Heaney’s family and publisher, Faber & Faber, said in a statement that Heaney died in a Dublin hospital. He had been recuperating from a stroke since 2006.
Heaney began teaching at Harvard in the late 1970s and over the next 2 1/2 decades held posts such as professor of rhetoric and poet-in-residence.
“We are fortunate and proud to have counted Seamus Heaney as a revered member of the Harvard family,” Harvard President Drew Faust said in a statement. “For us, as for people around the world, he epitomized the poet as a wellspring of humane insight and artful imagination, subtle wisdom and shining grace. We will remember him with deep affection and admiration.”
The Northern Ireland-born Heaney, who won the Nobel in 1995, was widely considered Ireland’s greatest poet since William Butler Yeats. He wrote 13 collections of poetry, two plays, four prose works on the process of poetry, and many other works.
Heaney was the third Irishman to win the Nobel Prize for Literature, joining Yeats and Samuel Beckett.
Irish President Michael D. Higgins, himself a poet, led a torrent of tributes from political leaders and fellow writers from across the political divides, north and south, Irish Catholic and British Protestant.
‘‘The presence of Seamus was a warm one, full of humor, care and courtesy,’’ Higgins said.
’’ We are blessed to call Seamus Heaney our own and thankful for the gift of him in our national life. ... There are no words to describe adequately our nation’s and poetry’s grief at the passing of Seamus Heaney,’’ said Irish Prime Minister Enda Kenny.
The eldest of nine children, Heaney went to Catholic boarding school in Northern Ireland’s second-largest city, Londonderry, a bitterly divided community that soon became the crucible of ‘‘the troubles,’’ the quaint local euphemism for a four-decade conflict over the British territory that has claimed more than 3,700 lives.
Life in 1950s Londonderry — where Catholics outnumbered Protestants two to one but were gerrymandered from power — provided Heaney his first real taste of injustice and ambiguity Irish-style.
His early work was rooted in vivid description of rural experience, but gradually he wedded this to the frictions, deceptions and contradictions rife in his conflicted homeland.
In 1972, the most deadly year of Northern Ireland’s conflict, Heaney left his academic post in Queen’s University in Belfast to settle in the Republic of Ireland. That year, he published ‘‘Wintering Out,’’ a collection of poems that offered only oblique references to the unrest in the north.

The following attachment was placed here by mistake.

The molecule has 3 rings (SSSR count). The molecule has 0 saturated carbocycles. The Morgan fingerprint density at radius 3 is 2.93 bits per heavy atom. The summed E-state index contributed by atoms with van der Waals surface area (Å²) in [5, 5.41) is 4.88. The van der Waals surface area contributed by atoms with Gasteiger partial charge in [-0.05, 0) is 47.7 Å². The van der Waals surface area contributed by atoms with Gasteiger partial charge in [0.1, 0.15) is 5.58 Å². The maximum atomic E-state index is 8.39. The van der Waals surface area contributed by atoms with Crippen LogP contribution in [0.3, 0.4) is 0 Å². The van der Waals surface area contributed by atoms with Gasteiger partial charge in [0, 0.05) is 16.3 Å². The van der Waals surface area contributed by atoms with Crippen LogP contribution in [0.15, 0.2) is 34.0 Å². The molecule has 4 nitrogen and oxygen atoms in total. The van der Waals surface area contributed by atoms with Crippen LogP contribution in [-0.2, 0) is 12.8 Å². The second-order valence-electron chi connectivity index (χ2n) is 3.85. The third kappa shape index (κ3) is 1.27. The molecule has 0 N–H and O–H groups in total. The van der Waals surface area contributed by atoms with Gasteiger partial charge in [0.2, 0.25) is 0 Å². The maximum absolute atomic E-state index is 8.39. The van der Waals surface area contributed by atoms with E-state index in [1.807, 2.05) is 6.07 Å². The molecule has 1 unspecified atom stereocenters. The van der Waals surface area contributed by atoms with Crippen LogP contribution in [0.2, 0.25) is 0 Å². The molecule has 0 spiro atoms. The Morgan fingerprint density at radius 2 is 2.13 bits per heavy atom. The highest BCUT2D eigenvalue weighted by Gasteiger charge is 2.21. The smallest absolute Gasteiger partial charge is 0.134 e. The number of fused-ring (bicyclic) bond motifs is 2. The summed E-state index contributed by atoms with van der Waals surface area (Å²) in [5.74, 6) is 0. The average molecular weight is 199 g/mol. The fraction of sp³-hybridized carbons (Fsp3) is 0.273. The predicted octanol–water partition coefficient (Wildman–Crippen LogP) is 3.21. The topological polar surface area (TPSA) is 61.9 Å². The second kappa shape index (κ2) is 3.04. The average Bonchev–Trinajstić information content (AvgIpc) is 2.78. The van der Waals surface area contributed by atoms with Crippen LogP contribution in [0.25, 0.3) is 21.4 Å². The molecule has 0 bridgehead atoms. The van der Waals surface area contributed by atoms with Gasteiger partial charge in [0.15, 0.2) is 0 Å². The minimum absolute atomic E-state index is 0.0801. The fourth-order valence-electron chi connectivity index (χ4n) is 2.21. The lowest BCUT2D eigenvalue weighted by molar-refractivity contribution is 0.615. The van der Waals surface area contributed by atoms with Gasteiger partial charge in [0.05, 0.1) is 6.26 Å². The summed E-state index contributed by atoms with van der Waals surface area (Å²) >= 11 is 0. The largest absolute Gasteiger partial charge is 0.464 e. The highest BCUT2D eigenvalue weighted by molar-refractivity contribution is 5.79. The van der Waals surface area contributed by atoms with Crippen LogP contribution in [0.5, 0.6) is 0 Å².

His follow-up 1975 collection, ‘‘North,’’ captured the Irish imagination with his pitch-perfect sense of the evils of sectarianism.
One of its poems, ‘‘Whatever You Say Say Nothing,’’ became a Northern Ireland catch phrase for the art of avoiding identifying one’s religion to probing strangers. Like much of his work, it suggested a sick society seemingly addicted to its troubles:
‘‘Smoke-signals are loud-mouthed compared with us:
Maneuverings to find out name and school,
Subtle discrimination by addresses
With hardly an exception to the rule ...
Is there a life before death? That’s chalked up
In Ballymurphy. Competence with pain,
Coherent miseries, a bite and sup,
We hug our little destiny again.’’
Following his Nobel win, Heaney spoke as a guest lecturer at universities worldwide and frequently conducted public readings, at which he excelled with his resonant baritone voice.
But he scaled back public commitments following a 2006 stroke that left him feeling, as he described it in a 2009 interview, feeling ‘‘babyish.’’
‘‘I cried. And I wanted my daddy,’’ he recalled.
Heaney said he felt, as a young Catholic man in a Protestant-dominated Northern Ireland, initially excited by the 1970 rise of the Provisional Irish Republican Army, an outlawed group that used death and destruction to tear down the province’s Protestant government but failed to end Northern Ireland’s union with Britain. He soon identified the IRA’s tit-for-tat bloodshed with police, soldiers and Protestant militants as a pointless waste that numbed the community’s senses.
‘‘There was a sense of an utterly wasteful, cancerous stalemate, and that the violence was unproductive. It was villainous, but you were living with it. Only after it stopped did you realize what you had lived with. Day by day, week by week, we lived through this, and didn’t fully take in what was going on,’’ he said in 2009.
Heaney’s approaching mortality was evident at one of his final public appearances this month at an event celebrating Yeats, when he initially started to quote a poem from what he called ‘‘my last book’’ — then, with a wry chuckle, switched his words to ‘‘my latest collection.’’ He declined to sign books in a sign of his fading energy.
Heaney is survived by his wife, Marie, and children Christopher, Michael and Catherine. Funeral arrangements were not immediately announced.Martin Finucane of the Globe staff contributed to this report.